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A Dictionary of COVID-19

  May 05, 2020

A Dictionary of COVID-19


Adenoviruses are common viruses that cause a range of illness. They can cause cold-like symptoms, fever, sore throat, bronchitis, pneumonia, diarrhea, and pink eye (conjunctivitis).


Patient not showing signs that they have the disease.


Chloroquine is a drug used to treat malaria. It is being explored and tested as a possible treatment for the novel coronavirus.

Community spread

Community spread refers to a process when the virus starts spreading in the general masses. Community spread is detected when a confirmed case of the virus is found without having a known origin. It happens when a person without any travel history or interaction with any infected person contracts the virus.


It refers to a medical condition, in which a person has more than one disease at the same time. Cases of comorbidity have a higher risk of turning sensitive in case of COVID-19. For example, if someone has high blood pressure and is also diabetic, they have comorbidities and have a higher risk of developing complications.

Contact tracing

Contact tracing is finding out all the people who have come into direct contact with a person infected with a disease. Quarantining such people (known as contacts) and isolating them, if they become infected, helps slow the spread of the disease.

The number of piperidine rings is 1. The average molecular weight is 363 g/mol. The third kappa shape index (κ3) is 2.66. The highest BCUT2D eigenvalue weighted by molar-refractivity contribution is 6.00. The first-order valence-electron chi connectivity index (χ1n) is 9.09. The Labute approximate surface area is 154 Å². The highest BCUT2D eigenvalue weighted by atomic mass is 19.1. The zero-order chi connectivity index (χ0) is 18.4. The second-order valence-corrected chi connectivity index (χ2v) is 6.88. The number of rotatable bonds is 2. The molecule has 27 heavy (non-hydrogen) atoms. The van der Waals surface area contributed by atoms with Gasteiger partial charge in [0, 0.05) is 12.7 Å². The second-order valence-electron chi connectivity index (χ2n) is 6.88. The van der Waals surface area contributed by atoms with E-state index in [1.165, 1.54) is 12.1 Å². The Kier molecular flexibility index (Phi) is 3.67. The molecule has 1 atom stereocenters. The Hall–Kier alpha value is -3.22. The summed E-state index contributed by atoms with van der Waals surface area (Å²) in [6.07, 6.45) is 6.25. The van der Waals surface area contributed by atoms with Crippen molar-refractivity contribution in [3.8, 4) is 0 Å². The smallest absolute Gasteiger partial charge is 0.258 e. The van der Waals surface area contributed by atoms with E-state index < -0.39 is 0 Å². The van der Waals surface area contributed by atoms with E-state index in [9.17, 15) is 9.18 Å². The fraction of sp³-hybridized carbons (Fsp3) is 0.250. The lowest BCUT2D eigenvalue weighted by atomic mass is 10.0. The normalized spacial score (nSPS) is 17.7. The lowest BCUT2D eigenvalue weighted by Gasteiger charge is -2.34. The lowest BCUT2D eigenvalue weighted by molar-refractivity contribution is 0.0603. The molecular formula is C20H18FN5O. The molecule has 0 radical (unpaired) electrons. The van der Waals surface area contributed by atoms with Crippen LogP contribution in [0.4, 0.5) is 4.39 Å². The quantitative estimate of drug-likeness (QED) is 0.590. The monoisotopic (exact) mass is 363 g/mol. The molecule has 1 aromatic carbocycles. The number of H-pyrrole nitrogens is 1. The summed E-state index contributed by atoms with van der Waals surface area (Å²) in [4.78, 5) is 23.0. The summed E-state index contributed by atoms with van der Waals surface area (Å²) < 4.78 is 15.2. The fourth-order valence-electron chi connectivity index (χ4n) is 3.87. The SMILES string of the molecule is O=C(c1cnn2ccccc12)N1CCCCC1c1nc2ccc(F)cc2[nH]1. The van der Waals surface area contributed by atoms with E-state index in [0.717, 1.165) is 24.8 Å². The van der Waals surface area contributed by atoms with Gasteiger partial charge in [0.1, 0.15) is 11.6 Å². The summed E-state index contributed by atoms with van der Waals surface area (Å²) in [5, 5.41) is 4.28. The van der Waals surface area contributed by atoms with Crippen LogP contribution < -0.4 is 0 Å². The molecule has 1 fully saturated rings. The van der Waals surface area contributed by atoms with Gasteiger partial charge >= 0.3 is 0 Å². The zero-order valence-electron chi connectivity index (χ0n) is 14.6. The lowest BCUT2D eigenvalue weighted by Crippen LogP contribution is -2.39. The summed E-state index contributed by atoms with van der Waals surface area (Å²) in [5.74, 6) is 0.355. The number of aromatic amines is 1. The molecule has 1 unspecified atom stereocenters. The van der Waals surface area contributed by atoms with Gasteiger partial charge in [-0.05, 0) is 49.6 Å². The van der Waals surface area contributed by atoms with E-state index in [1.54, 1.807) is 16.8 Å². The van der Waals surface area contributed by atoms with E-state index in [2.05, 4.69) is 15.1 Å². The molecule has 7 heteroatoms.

Coronavirus is actually a family of virus which already exists in the world and is known to cause diseases in humans. The entire family of coronaviruses is called Coronaviridae and some of them also cause minor diseases, such as common cold. SARS-CoV-2 is a strain of severe acute respiratory syndrome-related coronavirus (SARSr-CoV).


The technical term of the virus is SARS-CoV-2 and no one clearly knows what led to its emergence. The virus was first detected in 2019 in China with symptoms such as fever, cough and difficulty in breathing. WHO named it COVID-19 stand for CO for Corona, VI for Virus, D for diseases and 19 for year 2019.

Fatality rate

Also called fatality risk, this is the percentage of people who die from a disease compared with the total number of people who were diagnosed with the disease in a certain time frame.

Flatten the curve.